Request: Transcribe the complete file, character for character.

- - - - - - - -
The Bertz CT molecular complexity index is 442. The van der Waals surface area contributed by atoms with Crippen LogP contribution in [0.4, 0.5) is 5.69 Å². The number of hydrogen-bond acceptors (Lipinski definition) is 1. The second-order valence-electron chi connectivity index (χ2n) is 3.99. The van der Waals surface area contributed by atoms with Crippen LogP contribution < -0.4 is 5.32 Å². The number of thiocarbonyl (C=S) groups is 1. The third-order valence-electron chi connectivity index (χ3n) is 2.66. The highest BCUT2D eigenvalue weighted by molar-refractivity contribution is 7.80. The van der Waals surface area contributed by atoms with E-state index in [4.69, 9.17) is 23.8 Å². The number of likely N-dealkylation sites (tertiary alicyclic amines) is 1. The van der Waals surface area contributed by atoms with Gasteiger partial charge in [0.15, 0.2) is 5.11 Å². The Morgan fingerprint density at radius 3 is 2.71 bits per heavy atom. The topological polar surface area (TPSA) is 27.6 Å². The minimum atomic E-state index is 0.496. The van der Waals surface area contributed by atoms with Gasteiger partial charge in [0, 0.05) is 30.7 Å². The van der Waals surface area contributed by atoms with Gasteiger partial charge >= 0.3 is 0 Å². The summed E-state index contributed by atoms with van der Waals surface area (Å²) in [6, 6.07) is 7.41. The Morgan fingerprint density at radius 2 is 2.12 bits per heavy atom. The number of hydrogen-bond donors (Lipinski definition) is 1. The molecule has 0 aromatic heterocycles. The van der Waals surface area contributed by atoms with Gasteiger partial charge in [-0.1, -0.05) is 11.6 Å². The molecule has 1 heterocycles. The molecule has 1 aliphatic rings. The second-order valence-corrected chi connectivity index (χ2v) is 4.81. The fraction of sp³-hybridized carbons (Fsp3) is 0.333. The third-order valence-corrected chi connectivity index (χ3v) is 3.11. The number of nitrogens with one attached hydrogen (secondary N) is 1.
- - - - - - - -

The Bertz CT molecular complexity index is 442. The van der Waals surface area contributed by atoms with Crippen LogP contribution in [0.4, 0.5) is 5.69 Å². The number of hydrogen-bond acceptors (Lipinski definition) is 1. The second-order valence-electron chi connectivity index (χ2n) is 3.99. The van der Waals surface area contributed by atoms with Crippen LogP contribution < -0.4 is 5.32 Å². The number of thiocarbonyl (C=S) groups is 1. The third-order valence-electron chi connectivity index (χ3n) is 2.66. The highest BCUT2D eigenvalue weighted by molar-refractivity contribution is 7.80. The van der Waals surface area contributed by atoms with E-state index in [4.69, 9.17) is 23.8 Å². The number of likely N-dealkylation sites (tertiary alicyclic amines) is 1. The van der Waals surface area contributed by atoms with Gasteiger partial charge in [0.15, 0.2) is 5.11 Å². The Morgan fingerprint density at radius 3 is 2.71 bits per heavy atom. The topological polar surface area (TPSA) is 27.6 Å². The minimum atomic E-state index is 0.496. The van der Waals surface area contributed by atoms with Gasteiger partial charge in [0, 0.05) is 30.7 Å². The van der Waals surface area contributed by atoms with Gasteiger partial charge >= 0.3 is 0 Å². The summed E-state index contributed by atoms with van der Waals surface area (Å²) in [6, 6.07) is 7.41. The Morgan fingerprint density at radius 2 is 2.12 bits per heavy atom. The number of hydrogen-bond donors (Lipinski definition) is 1. The molecule has 0 aromatic heterocycles. The van der Waals surface area contributed by atoms with Gasteiger partial charge in [-0.1, -0.05) is 11.6 Å². The molecule has 1 heterocycles. The molecule has 1 aliphatic rings. The second-order valence-corrected chi connectivity index (χ2v) is 4.81. The fraction of sp³-hybridized carbons (Fsp3) is 0.333. The third-order valence-corrected chi connectivity index (χ3v) is 3.11. The number of nitrogens with one attached hydrogen (secondary N) is 1.